INTENTION: Your Golden Egg For Change
Intention: Your Golden Egg for Change
During asana, by simple and conscious movement linked with breath, yoga teaches the language of healing and care to body and mind. Powerful reactions take place, and with time yoga becomes a full body-mind-spirit expression. While it often takes years to integrate this into our lives, the physical, non-physical, and metaphysical medicine of yoga can affect profound change.
Many yoga sessions – public and private – start by offering the yogi a time to set their intention or wish for practice. It’s not too early to begin setting the intention well before class even while traveling to a session or working at home.
An intention can be flexible and something we aim to achieve or it can be deliberate and specific. A simple yet achievable intention would be to give 100 percent effort on every back strengthening asana.
At another time, a general intention is to repeat a chosen mantra, focus on ujjayi breathing, dedicate the class to someone in our lives, or surrender cares to the goal of full presence in the moment.
When my uncle died, a former coach and teacher, my purpose was to commemorate and honor his memory by doing the very best I was capable of while on my mat for one hour. I called him by name before I started, and I thought of him with each breath. I thought of his keen eye and stern face as a witness to my practice. It was not my goal to be perfect in asana, but to be perfect in my commemoration by giving my best that day.
In another case, when someone dear to me was in crisis, I put their name on my lips and did asana with a heightened sense of remembrance, humility, and somberness. They were front and center in my consciousness; I took their burden into my breathcentric practice, and I gave it to the Universe.
When we set an intention, the mental challenge is to stay in focused awareness. That’s why an intention is only for a concentrated time. It seems simple, but staying intentional and focused is not easy; yet intention and focus is a key to yoga and a way to still our hyperactive minds.
Asana is rich with the truth that intention matters because the seeds of change are planted in every intentional breath, thought, and action. The results from our mindful intentionality may affect others at some time in the future, but that is not the goal, and it will happen if we have been changed. This effects all our relationships.
We can’t heal the world, but we start with the one small self that is me, a self that is connected to all. If the grieving or the struggling people we know sense solidarity from us, it’s a positive byproduct of our intention.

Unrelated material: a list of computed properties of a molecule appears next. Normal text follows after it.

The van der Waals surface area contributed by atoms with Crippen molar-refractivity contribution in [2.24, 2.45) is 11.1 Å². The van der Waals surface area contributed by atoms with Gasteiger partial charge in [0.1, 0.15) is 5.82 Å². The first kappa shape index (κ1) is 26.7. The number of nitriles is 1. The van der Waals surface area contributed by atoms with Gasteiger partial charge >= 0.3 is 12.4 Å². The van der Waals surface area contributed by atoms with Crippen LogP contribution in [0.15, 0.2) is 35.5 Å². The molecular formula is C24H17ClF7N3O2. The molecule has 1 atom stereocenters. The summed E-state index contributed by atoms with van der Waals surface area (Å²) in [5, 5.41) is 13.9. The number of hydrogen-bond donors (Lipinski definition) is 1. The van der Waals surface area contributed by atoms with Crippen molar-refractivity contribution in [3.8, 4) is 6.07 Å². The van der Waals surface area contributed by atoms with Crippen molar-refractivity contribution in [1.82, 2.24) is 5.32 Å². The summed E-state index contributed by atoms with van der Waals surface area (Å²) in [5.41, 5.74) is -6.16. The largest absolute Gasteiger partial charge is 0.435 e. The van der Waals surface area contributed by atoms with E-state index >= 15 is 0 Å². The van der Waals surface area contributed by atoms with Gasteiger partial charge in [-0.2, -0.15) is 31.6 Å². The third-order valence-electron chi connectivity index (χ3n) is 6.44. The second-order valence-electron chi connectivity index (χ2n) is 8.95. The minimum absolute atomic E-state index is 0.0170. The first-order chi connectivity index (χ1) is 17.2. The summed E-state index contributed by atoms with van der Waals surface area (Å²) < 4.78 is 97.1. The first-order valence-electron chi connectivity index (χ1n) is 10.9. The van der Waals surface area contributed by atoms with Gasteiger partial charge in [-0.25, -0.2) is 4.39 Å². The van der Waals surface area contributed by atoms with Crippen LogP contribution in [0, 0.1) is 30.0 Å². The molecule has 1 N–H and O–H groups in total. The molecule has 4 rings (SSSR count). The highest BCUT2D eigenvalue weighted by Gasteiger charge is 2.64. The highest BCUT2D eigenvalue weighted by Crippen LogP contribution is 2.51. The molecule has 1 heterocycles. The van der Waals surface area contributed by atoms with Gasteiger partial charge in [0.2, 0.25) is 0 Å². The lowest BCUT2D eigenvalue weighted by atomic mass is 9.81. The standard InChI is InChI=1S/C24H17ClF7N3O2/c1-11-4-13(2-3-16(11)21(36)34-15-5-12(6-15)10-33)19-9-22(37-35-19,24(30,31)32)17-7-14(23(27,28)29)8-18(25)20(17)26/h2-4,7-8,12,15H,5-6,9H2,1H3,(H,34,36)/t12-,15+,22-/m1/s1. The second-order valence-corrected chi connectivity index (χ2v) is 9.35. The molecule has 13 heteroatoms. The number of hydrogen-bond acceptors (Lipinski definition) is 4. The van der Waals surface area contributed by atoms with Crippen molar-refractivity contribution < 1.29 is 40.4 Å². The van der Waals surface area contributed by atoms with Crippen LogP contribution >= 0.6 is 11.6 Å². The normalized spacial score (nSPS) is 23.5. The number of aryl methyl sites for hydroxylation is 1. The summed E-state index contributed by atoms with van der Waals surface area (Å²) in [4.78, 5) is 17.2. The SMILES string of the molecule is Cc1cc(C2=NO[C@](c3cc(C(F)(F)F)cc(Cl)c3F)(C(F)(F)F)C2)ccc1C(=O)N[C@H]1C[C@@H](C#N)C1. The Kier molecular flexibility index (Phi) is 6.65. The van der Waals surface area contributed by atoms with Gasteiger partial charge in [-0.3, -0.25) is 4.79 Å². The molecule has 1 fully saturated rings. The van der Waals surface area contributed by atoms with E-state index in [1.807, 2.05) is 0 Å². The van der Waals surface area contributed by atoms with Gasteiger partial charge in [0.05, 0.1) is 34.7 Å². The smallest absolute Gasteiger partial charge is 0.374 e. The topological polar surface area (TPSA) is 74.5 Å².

Often, a change in our behavior or decision making is started as a way to change something about us we’ve outgrown. In these cases, applying ourselves to an intention is an act of will and opens us to newness. Performing an act of will always effects a change, even when we can’t see it.
In yoga, we choose to work from deliberate intention; at our best, our minds translate the intention into embodied movement through asana. Eventually, this yoga energy exchange communicates to the core of our lives and we are moved. We become living aspects of truth-force, if only for ourselves.
When truth force allows us to see and accept ourselves more for whom we really are, it often leads to a change in the way we treat others and when our intentions become embodied during yoga practice, they may affect a change beginning with the body and then aligning with with our lives.
We may experience an awakening about ourselves; this awakening is at the core of a yoga practice. We become aware of our illusions and begin to see how avidya – wrong perception – has been hindering us. The entire second section in The Yoga Sutras is about misperception.
Because yoga-trained minds become more present and aware of their living environments, the yogi may start a mindful diet and become more aware of cleanliness for their bodies. They may decide to work for the local community, care for children and the infirmed, or offer service to the family and nation-state. They may begin asking questions about ethical issues or care for the earth in ways they previously had not.
These new choices are not imposed on us from an outer authority; rather, they’re a natural and predictable blueprint of yoga’s design. These blueprints, discovered in the intention, translation, and application of yoga, gradually alter our ethics which may change the shape and purpose of our lives.
Paying attention to cues that arise in yoga, the yogi learns from their deepest self how to live for others. Step by step, through intention and awareness, the yogi is the beneficiary of good change through application of yoga’s great design.
The yogi translates this new language into core personal change by simple and intentional body movement, breath, and awareness. The new language of intention and change is written with the alphabet of wisdom and healing. It’s an alphabet we do well to learn.
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